Part I – Advertising From The Century Magazine October 1904
Companies That Have Survived
While browsing through The Century Magazine issue for October 1904 I couldn’t help but notice the advertisements.
While a great many of the firms are out of business, a surprising number are still around today. For part one we will look at the ads of the companies that are still here in 2021. They’ve survived different owners, mergers and changing public tastes. It’s interesting to see how these enduring products once portrayed themselves with strong images or many words or a combination of the two.
Let’s have a look.
Rookwood Pottery began creating artistic pottery in 1880 and the company ceased production in 1967. They started operations again in 2004 retaining the molds and glazes from their heyday before the Great Depression. Their pottery is still avidly collected.
Though you may not recognize Peter’s Swiss Milk Chocolate, they have been in business since 1867. Anyone who loves milk chocolate should give thanks to Daniel Peter. of Vevey Switzerland the founder of Peter’s and inventor of the process. Peter’s is now owned by the huge food conglomerate Cargill, Incorporated.
“If it says Libby’s, Libby’s, Libby’s on the label, label, label you will like it, like it, like it on your table, table, table.” Anyone watching television in the 1970s remembers the memorable jingle featured in Libby’s ads. Libby’s (founded 1869) thankfully no longer makes potted tongue, Melrose pate or veal loaf, they still do make juices, canned meats and other consumable products. They are owned by a Swiss holding group.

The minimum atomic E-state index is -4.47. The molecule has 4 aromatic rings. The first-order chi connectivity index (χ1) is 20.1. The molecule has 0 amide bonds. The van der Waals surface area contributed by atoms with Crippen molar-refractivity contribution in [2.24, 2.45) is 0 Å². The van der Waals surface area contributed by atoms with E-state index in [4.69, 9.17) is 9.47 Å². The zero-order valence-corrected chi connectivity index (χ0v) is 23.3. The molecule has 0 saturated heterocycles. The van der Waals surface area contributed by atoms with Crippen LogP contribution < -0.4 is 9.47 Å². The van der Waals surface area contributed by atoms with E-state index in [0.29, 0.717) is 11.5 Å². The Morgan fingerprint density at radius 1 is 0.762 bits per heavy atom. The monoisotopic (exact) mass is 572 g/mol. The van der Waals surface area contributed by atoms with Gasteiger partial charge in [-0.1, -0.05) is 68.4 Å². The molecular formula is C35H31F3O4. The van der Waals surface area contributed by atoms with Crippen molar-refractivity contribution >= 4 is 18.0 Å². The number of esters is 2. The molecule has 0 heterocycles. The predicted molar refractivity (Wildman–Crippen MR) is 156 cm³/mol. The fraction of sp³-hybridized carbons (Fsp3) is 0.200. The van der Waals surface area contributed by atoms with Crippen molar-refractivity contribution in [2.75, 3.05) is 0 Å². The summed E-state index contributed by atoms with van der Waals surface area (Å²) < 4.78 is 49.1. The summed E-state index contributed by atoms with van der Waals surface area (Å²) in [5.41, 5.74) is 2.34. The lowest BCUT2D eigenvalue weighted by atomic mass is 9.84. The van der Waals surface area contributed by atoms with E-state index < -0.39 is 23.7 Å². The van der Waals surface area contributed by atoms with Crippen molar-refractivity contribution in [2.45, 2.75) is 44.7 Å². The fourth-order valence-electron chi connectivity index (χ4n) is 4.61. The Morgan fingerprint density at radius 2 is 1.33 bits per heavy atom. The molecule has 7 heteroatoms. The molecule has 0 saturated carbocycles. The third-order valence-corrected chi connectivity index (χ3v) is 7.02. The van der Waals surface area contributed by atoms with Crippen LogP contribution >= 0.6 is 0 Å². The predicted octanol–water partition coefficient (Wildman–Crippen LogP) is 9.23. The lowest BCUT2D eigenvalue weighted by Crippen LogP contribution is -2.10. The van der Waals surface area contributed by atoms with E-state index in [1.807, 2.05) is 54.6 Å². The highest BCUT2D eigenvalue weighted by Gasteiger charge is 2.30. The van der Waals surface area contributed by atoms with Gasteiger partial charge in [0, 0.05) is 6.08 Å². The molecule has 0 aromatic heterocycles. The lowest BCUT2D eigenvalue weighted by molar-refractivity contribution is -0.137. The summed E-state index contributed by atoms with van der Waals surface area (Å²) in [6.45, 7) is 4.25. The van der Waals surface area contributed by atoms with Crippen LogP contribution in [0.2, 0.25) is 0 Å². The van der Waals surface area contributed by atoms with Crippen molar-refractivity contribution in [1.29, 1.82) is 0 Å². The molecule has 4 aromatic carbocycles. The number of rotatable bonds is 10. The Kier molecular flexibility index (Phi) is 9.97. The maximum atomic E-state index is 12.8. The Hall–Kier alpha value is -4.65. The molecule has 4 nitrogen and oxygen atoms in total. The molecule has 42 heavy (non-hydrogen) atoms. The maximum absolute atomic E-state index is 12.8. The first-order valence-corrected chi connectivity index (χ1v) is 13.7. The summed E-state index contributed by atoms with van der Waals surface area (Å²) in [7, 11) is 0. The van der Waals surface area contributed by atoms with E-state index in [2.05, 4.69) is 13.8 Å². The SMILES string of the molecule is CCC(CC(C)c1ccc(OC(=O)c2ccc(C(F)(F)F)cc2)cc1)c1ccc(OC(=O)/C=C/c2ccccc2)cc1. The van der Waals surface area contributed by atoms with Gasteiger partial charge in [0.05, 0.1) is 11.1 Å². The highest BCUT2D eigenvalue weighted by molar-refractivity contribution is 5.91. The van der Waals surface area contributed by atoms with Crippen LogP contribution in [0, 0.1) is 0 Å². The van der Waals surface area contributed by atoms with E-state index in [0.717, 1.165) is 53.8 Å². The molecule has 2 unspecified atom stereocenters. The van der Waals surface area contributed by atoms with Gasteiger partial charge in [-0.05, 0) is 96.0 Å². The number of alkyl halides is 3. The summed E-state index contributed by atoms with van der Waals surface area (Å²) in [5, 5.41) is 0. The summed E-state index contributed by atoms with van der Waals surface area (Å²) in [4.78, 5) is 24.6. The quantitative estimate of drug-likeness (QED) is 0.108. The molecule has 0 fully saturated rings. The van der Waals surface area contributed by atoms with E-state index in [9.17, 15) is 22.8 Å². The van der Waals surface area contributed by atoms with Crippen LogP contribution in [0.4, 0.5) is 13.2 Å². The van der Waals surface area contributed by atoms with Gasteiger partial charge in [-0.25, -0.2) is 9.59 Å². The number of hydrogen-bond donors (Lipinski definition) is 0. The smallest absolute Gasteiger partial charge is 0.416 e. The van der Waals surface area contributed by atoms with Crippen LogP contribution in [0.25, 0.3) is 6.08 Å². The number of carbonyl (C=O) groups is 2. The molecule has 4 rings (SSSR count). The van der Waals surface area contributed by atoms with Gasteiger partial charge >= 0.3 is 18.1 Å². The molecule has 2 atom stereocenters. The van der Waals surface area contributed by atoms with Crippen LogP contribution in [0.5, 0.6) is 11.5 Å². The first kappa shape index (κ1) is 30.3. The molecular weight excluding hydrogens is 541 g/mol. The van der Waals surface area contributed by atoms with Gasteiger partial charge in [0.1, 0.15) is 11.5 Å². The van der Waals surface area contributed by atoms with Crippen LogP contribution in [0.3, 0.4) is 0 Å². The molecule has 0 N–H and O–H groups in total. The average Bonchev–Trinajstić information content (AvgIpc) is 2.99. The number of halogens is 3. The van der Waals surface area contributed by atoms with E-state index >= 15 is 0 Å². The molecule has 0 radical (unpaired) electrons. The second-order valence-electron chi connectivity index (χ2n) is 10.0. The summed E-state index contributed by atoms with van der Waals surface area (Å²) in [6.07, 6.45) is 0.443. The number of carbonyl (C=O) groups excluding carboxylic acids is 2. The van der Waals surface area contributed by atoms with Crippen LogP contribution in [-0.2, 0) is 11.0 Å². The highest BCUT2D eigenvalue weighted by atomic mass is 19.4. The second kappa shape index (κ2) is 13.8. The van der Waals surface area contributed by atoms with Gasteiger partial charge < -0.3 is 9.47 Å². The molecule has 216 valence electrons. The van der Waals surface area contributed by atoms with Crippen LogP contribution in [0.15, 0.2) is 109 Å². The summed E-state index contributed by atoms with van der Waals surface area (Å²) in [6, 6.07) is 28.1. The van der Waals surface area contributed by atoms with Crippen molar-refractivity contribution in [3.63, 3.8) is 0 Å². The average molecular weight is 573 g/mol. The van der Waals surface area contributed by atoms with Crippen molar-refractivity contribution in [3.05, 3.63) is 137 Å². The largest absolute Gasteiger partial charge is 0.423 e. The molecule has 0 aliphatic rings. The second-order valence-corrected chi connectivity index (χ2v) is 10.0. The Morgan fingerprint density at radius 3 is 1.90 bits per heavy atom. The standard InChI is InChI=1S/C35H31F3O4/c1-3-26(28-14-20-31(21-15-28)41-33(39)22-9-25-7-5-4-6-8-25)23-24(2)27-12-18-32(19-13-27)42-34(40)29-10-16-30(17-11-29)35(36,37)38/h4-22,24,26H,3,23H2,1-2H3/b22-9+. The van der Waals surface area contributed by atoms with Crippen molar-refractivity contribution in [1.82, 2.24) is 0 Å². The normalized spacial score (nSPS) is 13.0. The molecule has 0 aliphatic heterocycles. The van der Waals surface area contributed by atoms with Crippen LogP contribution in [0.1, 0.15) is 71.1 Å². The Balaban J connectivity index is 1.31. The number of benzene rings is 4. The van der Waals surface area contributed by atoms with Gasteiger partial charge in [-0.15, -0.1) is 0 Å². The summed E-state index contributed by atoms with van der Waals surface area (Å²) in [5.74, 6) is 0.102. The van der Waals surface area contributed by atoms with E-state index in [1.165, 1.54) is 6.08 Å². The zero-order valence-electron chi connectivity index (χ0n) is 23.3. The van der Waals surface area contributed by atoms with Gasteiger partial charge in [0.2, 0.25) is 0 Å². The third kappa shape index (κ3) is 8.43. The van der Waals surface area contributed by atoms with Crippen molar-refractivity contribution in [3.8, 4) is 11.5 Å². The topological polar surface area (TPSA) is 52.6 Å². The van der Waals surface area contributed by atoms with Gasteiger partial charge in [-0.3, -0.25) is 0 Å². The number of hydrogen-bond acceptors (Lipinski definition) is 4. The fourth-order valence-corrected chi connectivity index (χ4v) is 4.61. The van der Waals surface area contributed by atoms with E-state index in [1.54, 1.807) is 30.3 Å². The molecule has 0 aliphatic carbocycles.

Royal Baking Powder’s ad is simple and direct. Since most Americans prepared their own food at home a century ago, baking powder was a household necessity. Two brothers Joseph Christoffel Hoagland and Cornelius Nevius Hoagland started Royal in 1866. After many mergers, the company is currently owned by Nabisco, a subsidiary of Mondelez International.
S.C. Johnson is a rarity among our featured ads. They are owned and run by the family that started the company in 1886. As their website notes, “Five generations of the Johnson family have led SC Johnson. Our current Chairman and CEO, Fisk Johnson, is the great-great-grandson of the founder. Fisk joined the company in 1987 and has been Chairman since 2000.”
And of course they still make floor wax.
Horlick’s Malted Milk began business in 1873 in Chicago. Two years later they moved to Racine, WI., where S.C. Johnson would later form their company. Wisconsin’s farms offered an abundant milk supply for producing Horlick’s malted milk as a nutritional supplement in a variety of forms. The Racine based Horlick’s was closed by its parent company GlaxoSmithKline in 1975. The product is still produced by Unilever and can be found in many parts the world including the U.K..
Since 1853 Steinway has produced handcrafted, expensive pianos. Lots of words in this Steinway ad. How else can you sell a Steinway without seeing the superior workmanship or hearing the clear tones of the piano? Sell the reputation. This spinet could be purchased for $500. In 1904, that was about a half year’s salary for a city worker. Today, Steinway is owned by a hedge fund, Paulson & Co..